Mr. Speaker, I thank my esteemed colleague for participating in this debate and this process. She has put forward constructive ideas and some very positive comments.

I take her comments very much to heart, and I know that she has been an active participant in the process of getting it right for the sake of victims.

She makes a very important point about resources. There is no question that the administration of justice, including the impact of this bill, falls to the provinces. It will fall specifically to agencies, police forces, prosecutorial services, and our entire justice system.

This is why we put in place a victims fund prior to the drafting and implementation of this bill. There are also funds that would attach and flow with the implementation of this legislation and a coming into force period.

The member makes the valid point that we would have to transition to this process where victims are in a better place. It will undoubtedly take a tremendous amount of effort. It will call for further collaboration between the participants and the justice system. It will call for efforts on the part of some provinces to raise their game. Having been through this process, I am convinced. that there is a tremendous desire for that to happen.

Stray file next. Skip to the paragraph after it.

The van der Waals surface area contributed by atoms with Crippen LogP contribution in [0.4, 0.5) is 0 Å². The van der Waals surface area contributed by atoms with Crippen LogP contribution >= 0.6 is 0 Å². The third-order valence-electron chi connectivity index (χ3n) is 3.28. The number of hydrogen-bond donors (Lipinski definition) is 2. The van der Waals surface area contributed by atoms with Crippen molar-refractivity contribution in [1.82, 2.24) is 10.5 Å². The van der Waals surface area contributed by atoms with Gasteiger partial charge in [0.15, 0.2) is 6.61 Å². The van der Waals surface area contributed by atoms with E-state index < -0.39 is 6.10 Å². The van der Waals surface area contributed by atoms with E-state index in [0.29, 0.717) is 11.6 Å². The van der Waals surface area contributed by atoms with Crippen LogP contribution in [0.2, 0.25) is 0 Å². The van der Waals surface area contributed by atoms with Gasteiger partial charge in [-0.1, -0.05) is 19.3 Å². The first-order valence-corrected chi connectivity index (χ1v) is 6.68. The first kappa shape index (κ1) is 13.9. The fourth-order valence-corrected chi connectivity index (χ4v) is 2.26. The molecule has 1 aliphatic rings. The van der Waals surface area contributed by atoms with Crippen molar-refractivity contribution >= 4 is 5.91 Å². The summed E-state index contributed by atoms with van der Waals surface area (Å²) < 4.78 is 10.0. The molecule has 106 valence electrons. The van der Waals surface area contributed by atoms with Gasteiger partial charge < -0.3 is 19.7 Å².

This bill will include new funding, and there will be grants and contributions available to provinces and territories, particularly with regard to the restitution programs and helping victims to collect it. As the member knows, we also have a victims ombudsman, as a result of that office being opened by this government in the last number of years.

Victims Bill of Rights ActGovernment Orders

February 20th, 2015 / 10:25 a.m.